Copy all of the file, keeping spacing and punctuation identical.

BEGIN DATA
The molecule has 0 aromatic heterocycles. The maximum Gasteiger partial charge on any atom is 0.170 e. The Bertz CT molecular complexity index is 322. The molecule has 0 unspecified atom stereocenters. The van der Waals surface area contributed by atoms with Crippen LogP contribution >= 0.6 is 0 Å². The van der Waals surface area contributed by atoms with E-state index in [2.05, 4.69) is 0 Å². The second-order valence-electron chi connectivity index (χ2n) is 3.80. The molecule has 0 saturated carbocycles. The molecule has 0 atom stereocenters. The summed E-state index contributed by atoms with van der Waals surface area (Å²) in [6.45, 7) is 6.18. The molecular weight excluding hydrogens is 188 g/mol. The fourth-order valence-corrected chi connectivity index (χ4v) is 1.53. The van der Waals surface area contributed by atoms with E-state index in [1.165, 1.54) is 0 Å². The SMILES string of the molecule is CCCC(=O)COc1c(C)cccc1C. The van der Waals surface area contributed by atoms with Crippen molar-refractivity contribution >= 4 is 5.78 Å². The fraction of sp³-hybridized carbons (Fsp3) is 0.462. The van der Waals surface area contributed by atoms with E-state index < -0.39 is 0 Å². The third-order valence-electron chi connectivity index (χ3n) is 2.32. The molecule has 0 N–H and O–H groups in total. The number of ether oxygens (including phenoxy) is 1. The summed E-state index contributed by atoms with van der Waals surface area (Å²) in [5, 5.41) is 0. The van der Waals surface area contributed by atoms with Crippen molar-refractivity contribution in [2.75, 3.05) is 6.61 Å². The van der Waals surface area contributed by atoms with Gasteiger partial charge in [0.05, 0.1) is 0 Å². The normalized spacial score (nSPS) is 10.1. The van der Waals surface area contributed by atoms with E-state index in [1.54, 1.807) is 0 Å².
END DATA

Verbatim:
The molecule has 0 aromatic heterocycles. The maximum Gasteiger partial charge on any atom is 0.170 e. The Bertz CT molecular complexity index is 322. The molecule has 0 unspecified atom stereocenters. The van der Waals surface area contributed by atoms with Crippen LogP contribution >= 0.6 is 0 Å². The van der Waals surface area contributed by atoms with E-state index in [2.05, 4.69) is 0 Å². The second-order valence-electron chi connectivity index (χ2n) is 3.80. The molecule has 0 saturated carbocycles. The molecule has 0 atom stereocenters. The summed E-state index contributed by atoms with van der Waals surface area (Å²) in [6.45, 7) is 6.18. The molecular weight excluding hydrogens is 188 g/mol. The fourth-order valence-corrected chi connectivity index (χ4v) is 1.53. The van der Waals surface area contributed by atoms with E-state index in [1.165, 1.54) is 0 Å². The SMILES string of the molecule is CCCC(=O)COc1c(C)cccc1C. The van der Waals surface area contributed by atoms with Crippen molar-refractivity contribution >= 4 is 5.78 Å². The fraction of sp³-hybridized carbons (Fsp3) is 0.462. The van der Waals surface area contributed by atoms with E-state index < -0.39 is 0 Å². The third-order valence-electron chi connectivity index (χ3n) is 2.32. The molecule has 0 N–H and O–H groups in total. The number of ether oxygens (including phenoxy) is 1. The summed E-state index contributed by atoms with van der Waals surface area (Å²) in [5, 5.41) is 0. The van der Waals surface area contributed by atoms with Crippen molar-refractivity contribution in [2.75, 3.05) is 6.61 Å². The van der Waals surface area contributed by atoms with Gasteiger partial charge in [0.05, 0.1) is 0 Å². The normalized spacial score (nSPS) is 10.1. The van der Waals surface area contributed by atoms with E-state index in [1.54, 1.807) is 0 Å².